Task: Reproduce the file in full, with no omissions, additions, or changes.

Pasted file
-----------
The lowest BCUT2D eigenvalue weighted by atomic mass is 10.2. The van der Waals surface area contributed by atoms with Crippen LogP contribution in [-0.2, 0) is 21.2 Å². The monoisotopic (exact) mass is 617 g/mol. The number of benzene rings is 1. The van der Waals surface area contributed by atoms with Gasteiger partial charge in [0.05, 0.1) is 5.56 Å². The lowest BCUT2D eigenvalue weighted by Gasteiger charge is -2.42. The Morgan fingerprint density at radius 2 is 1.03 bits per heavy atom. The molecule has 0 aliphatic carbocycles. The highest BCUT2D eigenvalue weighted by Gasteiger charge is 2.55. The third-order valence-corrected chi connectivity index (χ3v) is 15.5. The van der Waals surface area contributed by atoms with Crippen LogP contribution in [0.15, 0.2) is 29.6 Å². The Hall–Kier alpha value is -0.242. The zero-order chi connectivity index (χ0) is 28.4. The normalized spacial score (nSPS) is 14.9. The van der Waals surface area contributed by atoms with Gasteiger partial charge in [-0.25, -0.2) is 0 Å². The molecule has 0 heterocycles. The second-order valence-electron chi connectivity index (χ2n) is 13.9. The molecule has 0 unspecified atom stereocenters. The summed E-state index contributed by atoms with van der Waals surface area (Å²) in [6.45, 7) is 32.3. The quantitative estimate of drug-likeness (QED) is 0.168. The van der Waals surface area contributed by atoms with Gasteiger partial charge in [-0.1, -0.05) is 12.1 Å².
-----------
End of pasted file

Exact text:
The lowest BCUT2D eigenvalue weighted by atomic mass is 10.2. The van der Waals surface area contributed by atoms with Crippen LogP contribution in [-0.2, 0) is 21.2 Å². The monoisotopic (exact) mass is 617 g/mol. The number of benzene rings is 1. The van der Waals surface area contributed by atoms with Gasteiger partial charge in [0.05, 0.1) is 5.56 Å². The lowest BCUT2D eigenvalue weighted by Gasteiger charge is -2.42. The Morgan fingerprint density at radius 2 is 1.03 bits per heavy atom. The molecule has 0 aliphatic carbocycles. The highest BCUT2D eigenvalue weighted by Gasteiger charge is 2.55. The third-order valence-corrected chi connectivity index (χ3v) is 15.5. The van der Waals surface area contributed by atoms with Crippen LogP contribution in [0.15, 0.2) is 29.6 Å². The Hall–Kier alpha value is -0.242. The zero-order chi connectivity index (χ0) is 28.4. The normalized spacial score (nSPS) is 14.9. The van der Waals surface area contributed by atoms with Gasteiger partial charge in [-0.25, -0.2) is 0 Å². The molecule has 0 heterocycles. The second-order valence-electron chi connectivity index (χ2n) is 13.9. The molecule has 0 unspecified atom stereocenters. The summed E-state index contributed by atoms with van der Waals surface area (Å²) in [6.45, 7) is 32.3. The quantitative estimate of drug-likeness (QED) is 0.168. The van der Waals surface area contributed by atoms with Gasteiger partial charge in [-0.1, -0.05) is 12.1 Å².